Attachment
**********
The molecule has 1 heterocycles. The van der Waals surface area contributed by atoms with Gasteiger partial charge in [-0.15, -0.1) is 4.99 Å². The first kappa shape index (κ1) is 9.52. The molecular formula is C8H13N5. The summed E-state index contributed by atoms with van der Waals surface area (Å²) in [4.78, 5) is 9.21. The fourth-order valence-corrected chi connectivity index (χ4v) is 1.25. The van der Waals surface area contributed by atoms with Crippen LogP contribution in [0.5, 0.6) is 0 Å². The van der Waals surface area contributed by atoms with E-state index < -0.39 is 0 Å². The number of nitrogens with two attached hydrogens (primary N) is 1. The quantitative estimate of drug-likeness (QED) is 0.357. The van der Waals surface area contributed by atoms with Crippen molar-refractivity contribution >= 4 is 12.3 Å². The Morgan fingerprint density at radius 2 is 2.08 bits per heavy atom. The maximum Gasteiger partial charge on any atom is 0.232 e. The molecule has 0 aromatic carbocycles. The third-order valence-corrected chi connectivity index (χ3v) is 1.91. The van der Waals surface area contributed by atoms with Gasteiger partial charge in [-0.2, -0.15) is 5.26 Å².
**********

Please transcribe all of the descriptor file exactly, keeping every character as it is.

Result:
The molecule has 1 heterocycles. The van der Waals surface area contributed by atoms with Gasteiger partial charge in [-0.15, -0.1) is 4.99 Å². The first kappa shape index (κ1) is 9.52. The molecular formula is C8H13N5. The summed E-state index contributed by atoms with van der Waals surface area (Å²) in [4.78, 5) is 9.21. The fourth-order valence-corrected chi connectivity index (χ4v) is 1.25. The van der Waals surface area contributed by atoms with Crippen LogP contribution in [0.5, 0.6) is 0 Å². The van der Waals surface area contributed by atoms with E-state index < -0.39 is 0 Å². The number of nitrogens with two attached hydrogens (primary N) is 1. The quantitative estimate of drug-likeness (QED) is 0.357. The van der Waals surface area contributed by atoms with Crippen molar-refractivity contribution >= 4 is 12.3 Å². The Morgan fingerprint density at radius 2 is 2.08 bits per heavy atom. The maximum Gasteiger partial charge on any atom is 0.232 e. The molecule has 0 aromatic carbocycles. The third-order valence-corrected chi connectivity index (χ3v) is 1.91. The van der Waals surface area contributed by atoms with Gasteiger partial charge in [-0.2, -0.15) is 5.26 Å².